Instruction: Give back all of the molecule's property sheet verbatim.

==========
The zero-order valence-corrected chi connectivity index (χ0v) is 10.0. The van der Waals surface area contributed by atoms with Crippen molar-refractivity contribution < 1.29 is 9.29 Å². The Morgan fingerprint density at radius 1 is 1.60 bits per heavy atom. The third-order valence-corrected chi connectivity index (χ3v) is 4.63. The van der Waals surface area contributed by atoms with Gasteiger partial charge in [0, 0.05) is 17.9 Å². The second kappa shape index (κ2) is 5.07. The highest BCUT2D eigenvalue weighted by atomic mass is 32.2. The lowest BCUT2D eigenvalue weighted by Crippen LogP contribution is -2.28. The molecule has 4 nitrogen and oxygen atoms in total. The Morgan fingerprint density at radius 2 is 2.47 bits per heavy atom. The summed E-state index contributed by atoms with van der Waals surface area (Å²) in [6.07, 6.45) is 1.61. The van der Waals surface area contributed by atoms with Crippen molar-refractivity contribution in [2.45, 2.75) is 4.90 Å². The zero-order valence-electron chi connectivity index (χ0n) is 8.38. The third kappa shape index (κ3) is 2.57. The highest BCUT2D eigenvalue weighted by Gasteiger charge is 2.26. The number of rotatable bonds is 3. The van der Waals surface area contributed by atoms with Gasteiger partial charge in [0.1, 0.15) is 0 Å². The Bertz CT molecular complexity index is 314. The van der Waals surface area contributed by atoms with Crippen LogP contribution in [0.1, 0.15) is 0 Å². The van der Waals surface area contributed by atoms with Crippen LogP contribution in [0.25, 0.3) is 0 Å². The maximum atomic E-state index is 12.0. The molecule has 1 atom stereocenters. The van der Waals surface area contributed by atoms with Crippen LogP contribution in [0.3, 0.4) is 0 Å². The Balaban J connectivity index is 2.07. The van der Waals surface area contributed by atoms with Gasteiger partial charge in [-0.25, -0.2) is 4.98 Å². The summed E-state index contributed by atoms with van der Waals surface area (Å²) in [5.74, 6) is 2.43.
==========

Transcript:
The zero-order valence-corrected chi connectivity index (χ0v) is 10.0. The van der Waals surface area contributed by atoms with Crippen molar-refractivity contribution < 1.29 is 9.29 Å². The Morgan fingerprint density at radius 1 is 1.60 bits per heavy atom. The third-order valence-corrected chi connectivity index (χ3v) is 4.63. The van der Waals surface area contributed by atoms with Gasteiger partial charge in [0, 0.05) is 17.9 Å². The second kappa shape index (κ2) is 5.07. The highest BCUT2D eigenvalue weighted by atomic mass is 32.2. The lowest BCUT2D eigenvalue weighted by Crippen LogP contribution is -2.28. The molecule has 4 nitrogen and oxygen atoms in total. The Morgan fingerprint density at radius 2 is 2.47 bits per heavy atom. The summed E-state index contributed by atoms with van der Waals surface area (Å²) in [6.07, 6.45) is 1.61. The van der Waals surface area contributed by atoms with Crippen molar-refractivity contribution in [2.45, 2.75) is 4.90 Å². The zero-order valence-electron chi connectivity index (χ0n) is 8.38. The third kappa shape index (κ3) is 2.57. The highest BCUT2D eigenvalue weighted by Gasteiger charge is 2.26. The number of rotatable bonds is 3. The van der Waals surface area contributed by atoms with Gasteiger partial charge in [0.1, 0.15) is 0 Å². The Bertz CT molecular complexity index is 314. The van der Waals surface area contributed by atoms with Crippen LogP contribution in [0.1, 0.15) is 0 Å². The van der Waals surface area contributed by atoms with Crippen LogP contribution in [0.25, 0.3) is 0 Å². The maximum atomic E-state index is 12.0. The molecule has 1 atom stereocenters. The van der Waals surface area contributed by atoms with Crippen LogP contribution in [0.3, 0.4) is 0 Å². The Balaban J connectivity index is 2.07. The van der Waals surface area contributed by atoms with Gasteiger partial charge in [-0.25, -0.2) is 4.98 Å². The summed E-state index contributed by atoms with van der Waals surface area (Å²) in [5.74, 6) is 2.43.